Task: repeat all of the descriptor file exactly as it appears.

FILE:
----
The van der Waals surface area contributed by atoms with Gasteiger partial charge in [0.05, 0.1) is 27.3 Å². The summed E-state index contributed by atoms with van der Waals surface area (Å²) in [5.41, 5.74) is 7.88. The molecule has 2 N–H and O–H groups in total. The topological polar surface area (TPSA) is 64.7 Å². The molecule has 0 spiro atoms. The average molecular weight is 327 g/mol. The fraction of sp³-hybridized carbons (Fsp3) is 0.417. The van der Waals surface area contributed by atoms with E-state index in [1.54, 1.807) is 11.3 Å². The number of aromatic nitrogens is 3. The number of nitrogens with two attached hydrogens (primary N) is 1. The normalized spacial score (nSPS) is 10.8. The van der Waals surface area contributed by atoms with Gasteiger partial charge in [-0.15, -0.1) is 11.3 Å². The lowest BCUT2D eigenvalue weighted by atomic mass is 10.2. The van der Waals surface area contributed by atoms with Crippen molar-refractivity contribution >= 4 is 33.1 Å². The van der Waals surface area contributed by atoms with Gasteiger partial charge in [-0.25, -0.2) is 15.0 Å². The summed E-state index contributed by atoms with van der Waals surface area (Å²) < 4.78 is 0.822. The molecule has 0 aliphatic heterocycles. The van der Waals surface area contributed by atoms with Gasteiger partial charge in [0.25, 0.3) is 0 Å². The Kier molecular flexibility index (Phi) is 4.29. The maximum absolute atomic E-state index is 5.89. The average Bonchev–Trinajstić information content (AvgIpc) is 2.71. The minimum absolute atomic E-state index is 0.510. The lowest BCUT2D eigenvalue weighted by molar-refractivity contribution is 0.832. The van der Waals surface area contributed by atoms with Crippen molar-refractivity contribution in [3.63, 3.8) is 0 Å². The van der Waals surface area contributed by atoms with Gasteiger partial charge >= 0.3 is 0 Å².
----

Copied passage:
The van der Waals surface area contributed by atoms with Gasteiger partial charge in [0.05, 0.1) is 27.3 Å². The summed E-state index contributed by atoms with van der Waals surface area (Å²) in [5.41, 5.74) is 7.88. The molecule has 2 N–H and O–H groups in total. The topological polar surface area (TPSA) is 64.7 Å². The molecule has 0 spiro atoms. The average molecular weight is 327 g/mol. The fraction of sp³-hybridized carbons (Fsp3) is 0.417. The van der Waals surface area contributed by atoms with E-state index in [1.54, 1.807) is 11.3 Å². The number of aromatic nitrogens is 3. The number of nitrogens with two attached hydrogens (primary N) is 1. The normalized spacial score (nSPS) is 10.8. The van der Waals surface area contributed by atoms with Gasteiger partial charge in [-0.15, -0.1) is 11.3 Å². The lowest BCUT2D eigenvalue weighted by atomic mass is 10.2. The van der Waals surface area contributed by atoms with Crippen molar-refractivity contribution >= 4 is 33.1 Å². The van der Waals surface area contributed by atoms with Gasteiger partial charge in [-0.25, -0.2) is 15.0 Å². The summed E-state index contributed by atoms with van der Waals surface area (Å²) < 4.78 is 0.822. The molecule has 0 aliphatic heterocycles. The van der Waals surface area contributed by atoms with Gasteiger partial charge in [0.25, 0.3) is 0 Å². The Kier molecular flexibility index (Phi) is 4.29. The maximum absolute atomic E-state index is 5.89. The average Bonchev–Trinajstić information content (AvgIpc) is 2.71. The minimum absolute atomic E-state index is 0.510. The lowest BCUT2D eigenvalue weighted by molar-refractivity contribution is 0.832. The van der Waals surface area contributed by atoms with Crippen molar-refractivity contribution in [3.63, 3.8) is 0 Å². The van der Waals surface area contributed by atoms with Gasteiger partial charge >= 0.3 is 0 Å².